“Who saw” the binary neutron star merger first? What was the sequence of events? (GRB/GW170817) highlights a particularly notable astronomical alert, but I am sure that there are alerts triggered by various systems sent to various other systems.

Question: Is there a standardized "Astronomical Alert" system? Or are there many decentralized and specialized systems for each of various specific scenarios, such as the one described in Does the Zwicky Transient Facility only run when triggered by a cell phone?

The question occurred to me after posting Will LSST make a significant increase in the rate of astronomical event alerts? and reading the excelent answer(s) there!


1 Answer 1


In general, no there is not a standardized alert system (unless you count email...). Most subareas of time-domain astronomy that deal with alerts tend to have their own central clearing houses and alert distribution mechanisms. Most of the high energy/explosive (supernovae, novae, blackhole transients (stellar or massive)) transient community tends to announce things via Astronomers Telegram which have basically replaced the older IAU Circulars and the Central Bureau for Astronomical Telegrams for announcing things. More recently, those working on comet outbursts have also sent notifications via ATel e.g. the recent Comet 29P outburst.

The NEO community tends to coordinate through the Minor Planet Center NEO Confirmation Page (NEOCP) for newly discovered NEO candidates found by the surveys. In recent years, this has been supplemented by the JPL/CNEOS Scout system which performs risk analysis on the NEOCP candidates and sends out email alerts for close passing objects or where they may be issues with the measurements - follow-up and discussion on these is done via email.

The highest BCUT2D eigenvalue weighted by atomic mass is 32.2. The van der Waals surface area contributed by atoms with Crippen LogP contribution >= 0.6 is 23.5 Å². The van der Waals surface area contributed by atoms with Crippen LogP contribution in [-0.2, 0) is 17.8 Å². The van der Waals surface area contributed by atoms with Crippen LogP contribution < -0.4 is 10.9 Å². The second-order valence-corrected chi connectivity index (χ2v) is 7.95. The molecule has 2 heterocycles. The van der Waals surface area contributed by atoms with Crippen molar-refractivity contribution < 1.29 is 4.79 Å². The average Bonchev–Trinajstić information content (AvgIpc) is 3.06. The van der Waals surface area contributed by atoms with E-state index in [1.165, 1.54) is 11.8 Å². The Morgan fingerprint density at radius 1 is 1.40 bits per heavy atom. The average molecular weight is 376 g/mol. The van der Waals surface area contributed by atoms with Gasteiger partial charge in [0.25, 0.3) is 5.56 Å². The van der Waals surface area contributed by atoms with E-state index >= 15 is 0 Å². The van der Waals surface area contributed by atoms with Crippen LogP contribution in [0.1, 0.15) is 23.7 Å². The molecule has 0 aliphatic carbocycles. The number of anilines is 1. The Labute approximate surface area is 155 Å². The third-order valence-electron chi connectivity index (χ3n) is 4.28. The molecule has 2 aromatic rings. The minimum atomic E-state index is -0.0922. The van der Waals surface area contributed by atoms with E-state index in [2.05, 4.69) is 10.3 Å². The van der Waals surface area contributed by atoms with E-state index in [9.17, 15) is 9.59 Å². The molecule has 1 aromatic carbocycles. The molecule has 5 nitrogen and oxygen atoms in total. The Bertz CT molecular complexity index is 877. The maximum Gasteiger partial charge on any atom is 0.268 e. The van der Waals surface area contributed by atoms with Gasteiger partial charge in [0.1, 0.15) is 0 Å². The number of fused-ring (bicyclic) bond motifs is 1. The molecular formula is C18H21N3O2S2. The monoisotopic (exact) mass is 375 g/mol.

The Gamma Ray Burst (GRB) community has had the GCN Circulars as previously mentioned which started around the end of Compton Gamma Ray Observatory and the start of BeppoSAX when better location of GRBs become possible. An issue with both ATels and GCN Circulars is that they are written in English text and are sent via email and are mainly designed for human consumption and reaction. This has been recognized as an issue for many years and lead to the development of the VOEvent 2.0 which became an IVOA Recommendation in 2011. Quoting from the Abstract of the document:

VOEvent [20] defines the content and meaning of a standard information packet for representing, transmitting, publishing and archiving information about a transient celestial event, with the implication that timely follow-up is of interest. The objective is to motivate the observation of targets-of-opportunity, to drive robotic telescopes, to trigger archive searches, and to alert the community. VOEvent is focused on the reporting of photon events, but events mediated by disparate phenomena such as neutrinos, gravitational waves, and solar or atmospheric particle bursts may also be reported. Structured data is used, rather than natural language, so that automated systems can effectively interpret VOEvent packets. Each packet may contain zero or more of the "who, what, where, when & how" of a detected event, but in addition, may contain a hypothesis (a "why") regarding the nature of the underlying physical cause of the event.

It's fair to say that adoption of VOEvent has been slow and limited, driven in part by a lack of easy-to-use libraries or toolkits, but usage is picking up with the LIGO/VIRGO gravitational wave alerts going out in VOEvent XML format (Alerts User Guide) and a standard for reporting Fast Radio Bursts. Sending of VOEvents from the LSST brokers is also planned and so the standard is likely to see greater adoption.

  • $\begingroup$ Interested people can see the VOEvent messages for a newly discovered and ongoing LIGO-Virgo gravitational wave event at the GraceDB page (towards the bottom of the page) $\endgroup$ Aug 15, 2019 at 0:17

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